Fibromyalgia is an illness that causes widespread pain in the muscles and soft tissue of the body. Its symptoms, in addition to pain throughout the body, can include specific tender points on the body, extreme fatigue, stiffness when waking, sleep problems, depression and memory problems. Doctors have not been able to pinpoint any specific trigger for the disease.
In the past, some doctors told patients that the symptoms they were experiencing were imaginary, while others used the illness as a diagnosis when they could not find a cause for a patient’s symptoms. Research has now shown that both of these ideas were wrong.
Recent studies have shown that many of those diagnosed with fibromyalgia have lower than normal levels of the hormone cortisol in their bodies. Scientists believe that the processes that cause fibromyalgia, including the lower levels of cortisol, affect the way that the brain receives and perceives pain signals. In those with this illness, the sensation of pain is greatly increased from what is considered normal. Current treatments for fibromyalgia include pain medications, management of stress and, if needed, lifestyle changes. However, doctors are starting to include alternative treatments such as yoga, tai chi and acupuncture. Many doctors now advise their patients to incorporate yoga as a part of their overall treatment plan.
Those new to yoga will find that it is a purposely slow form of exercise consisting of three main components. The first of these components are the poses or postures (asanas in Sanskrit). There are many poses used in yoga, making its use appropriate for many different reasons. These postures help the body by allowing it to stretch gently while relieving stress and helping to strengthen the muscles. Using these postures also increases blood flow throughout the body.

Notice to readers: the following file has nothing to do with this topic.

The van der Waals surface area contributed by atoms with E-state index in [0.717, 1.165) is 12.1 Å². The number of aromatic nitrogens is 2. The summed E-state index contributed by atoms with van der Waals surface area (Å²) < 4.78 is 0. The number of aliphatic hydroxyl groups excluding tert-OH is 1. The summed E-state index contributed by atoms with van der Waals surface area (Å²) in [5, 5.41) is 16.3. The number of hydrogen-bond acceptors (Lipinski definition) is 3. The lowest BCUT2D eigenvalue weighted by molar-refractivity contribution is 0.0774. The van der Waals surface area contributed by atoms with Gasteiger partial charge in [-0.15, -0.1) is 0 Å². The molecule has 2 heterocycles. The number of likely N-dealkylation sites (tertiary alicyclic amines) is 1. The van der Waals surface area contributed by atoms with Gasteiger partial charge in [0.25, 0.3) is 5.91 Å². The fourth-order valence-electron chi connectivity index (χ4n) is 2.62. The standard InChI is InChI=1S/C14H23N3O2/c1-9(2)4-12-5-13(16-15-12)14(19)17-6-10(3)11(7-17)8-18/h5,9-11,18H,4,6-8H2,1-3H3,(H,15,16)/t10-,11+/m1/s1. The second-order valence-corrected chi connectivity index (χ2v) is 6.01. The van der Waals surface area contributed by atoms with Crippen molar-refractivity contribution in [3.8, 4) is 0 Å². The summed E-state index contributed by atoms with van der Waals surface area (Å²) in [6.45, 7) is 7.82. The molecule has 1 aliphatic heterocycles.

The next vital part of yoga is breathing. The practitioner is encouraged to use deep breathing techniques in order to get the greatest amount of oxygen to his/her body and brain. Deep breathing is also used to relieve stress and aid in the release of tension throughout the body.
The final component of yoga is meditation. Those taking part in meditation typically report a sense of calm and awareness. This soothing energy aids the body in its natural healing process. The practitioner is usually reminded to concentrate on their breathing and to let thoughts come and go without any particular attachment to them. Meditation provides a great opportunity to become aware of the mind and body connection, to listen to the needs of the body and respond with love and healing energy.
Most fibromyalgia patients are encouraged to take part in some type of exercise, but many find that just a small amount of exercise leaves them in a great amount of pain. Unlike regular exercise, such as running on a treadmill, a stepper or using weights, yoga allows the patient to perform slow stretches and gradually develop more complex routines if desired. Most practitioners advise those with fibromyalgia to begin with basic styles of yoga such as Hatha yoga.
No matter which way a patient decides to practice yoga, through yoga videos or with an instructor in a class setting, it should become part of the daily routine. Once yoga becomes habitual fibromyalgia patients may notice changes in their pain levels, their sleep and their fatigue. When used in conjunction with a treatment plan set up by their doctor, the fibromyalgia patient may find that yoga makes that plan more effective, allowing them to gain control over their life again, without the severe pain they had previously endured.